"Nosotros bebemos diferentes vinos."
Translation:We drink different wines.
Why does the adjective come before the noun here? In all the other sentences (which I had before) the adjective always came after the noun. Are there certain adjectives which follow a noun and others which come after nouns?
According to this diferentes means various before the noun but different after the noun.
"Various adj (of diverse kinds, types) = diferente adj"
"There were various responses - everything from denial to anger. = Había diferentes respuestas, desde la negación hasta la ira."
07/15/18. You are correct, elizadeux! "Diferente" is one of a little over 20 chameleon-like Spanish adjectives whose meaning changes depending on whether it is placed before or after the noun it modifies. [And, of course, there are also a minority of Spanish adjectives which are only placed before the noun they modify (e.g. bastante, tanto/a, etc.).]
For "diferente," it means "several" or "various" when placed before a noun and means "different" when placed after the noun. Thus, the English translation "different" for "diferente" (before noun) provided by DL in the headnote for this discussion is actually inaccurate.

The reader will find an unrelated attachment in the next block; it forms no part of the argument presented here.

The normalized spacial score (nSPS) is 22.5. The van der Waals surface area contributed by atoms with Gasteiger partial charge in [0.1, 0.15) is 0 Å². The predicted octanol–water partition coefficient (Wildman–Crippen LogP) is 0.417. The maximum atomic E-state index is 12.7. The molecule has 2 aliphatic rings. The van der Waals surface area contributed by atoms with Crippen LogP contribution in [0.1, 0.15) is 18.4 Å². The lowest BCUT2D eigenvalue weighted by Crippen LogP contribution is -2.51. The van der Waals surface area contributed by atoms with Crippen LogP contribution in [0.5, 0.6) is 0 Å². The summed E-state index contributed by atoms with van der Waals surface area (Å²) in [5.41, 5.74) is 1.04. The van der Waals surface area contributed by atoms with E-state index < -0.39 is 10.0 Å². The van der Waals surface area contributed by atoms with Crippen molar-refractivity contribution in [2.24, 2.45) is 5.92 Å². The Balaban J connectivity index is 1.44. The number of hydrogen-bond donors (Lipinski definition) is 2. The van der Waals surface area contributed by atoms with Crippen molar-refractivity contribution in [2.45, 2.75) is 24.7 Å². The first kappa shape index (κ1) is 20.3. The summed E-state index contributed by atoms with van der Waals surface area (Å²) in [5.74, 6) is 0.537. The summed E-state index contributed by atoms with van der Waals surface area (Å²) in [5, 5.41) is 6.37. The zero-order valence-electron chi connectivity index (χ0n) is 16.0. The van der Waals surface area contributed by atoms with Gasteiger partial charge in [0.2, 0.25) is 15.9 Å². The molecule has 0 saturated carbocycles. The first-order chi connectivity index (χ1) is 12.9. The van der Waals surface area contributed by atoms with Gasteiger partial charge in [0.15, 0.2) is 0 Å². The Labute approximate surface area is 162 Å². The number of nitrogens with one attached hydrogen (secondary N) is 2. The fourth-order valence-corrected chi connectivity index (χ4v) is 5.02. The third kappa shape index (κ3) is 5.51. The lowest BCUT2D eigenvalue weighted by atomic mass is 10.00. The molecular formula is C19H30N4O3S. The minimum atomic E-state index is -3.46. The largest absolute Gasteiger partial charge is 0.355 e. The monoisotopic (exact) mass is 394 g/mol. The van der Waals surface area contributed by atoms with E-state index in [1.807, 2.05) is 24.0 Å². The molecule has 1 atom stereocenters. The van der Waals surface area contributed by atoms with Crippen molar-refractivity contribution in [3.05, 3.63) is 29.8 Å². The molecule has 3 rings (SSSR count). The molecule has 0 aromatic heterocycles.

In addition to the excellent article you cited (www.spanishdict.com/guide/adjective-placement), there is another interesting article about this and other such meaning-changing Spanish adjectives (see http://spanishlinguist.us/2014/11/do-spanish-adjectives-usually-follow-nouns/#comment-675951).
There are, and some that can appear before or after. However, they can sometimes have different meanings when used before the noun. Unfortunately, I can't think of a good example right now.
I will try to make a simple explanation for most of the case without a context. Bebemos vinos diferentes = for example, you are speaking to a third guy OUT of your group, that you and your friend are drinking different wines (but a small number of them) he/she white and you red. The second case, bebemos diferentes vinos can be used for example in a tasting experience, where you and your friend/couple... are trying a bigger number of them in small quantity, maybe 8 different kind of wines.
SOO O. I lack the word to say about this... Distasteful! The thing is, that now, as I've learned to put the adjective to it's proper place there pops up an example of the opposite - a peculiarity without any warning of some 'different adjectives' that have different meaning in different places. One thing I've learned during my teacher years was: never fool a student by their ignorance - that only makes them insecure and you lose their trust > any true learning gets impossible.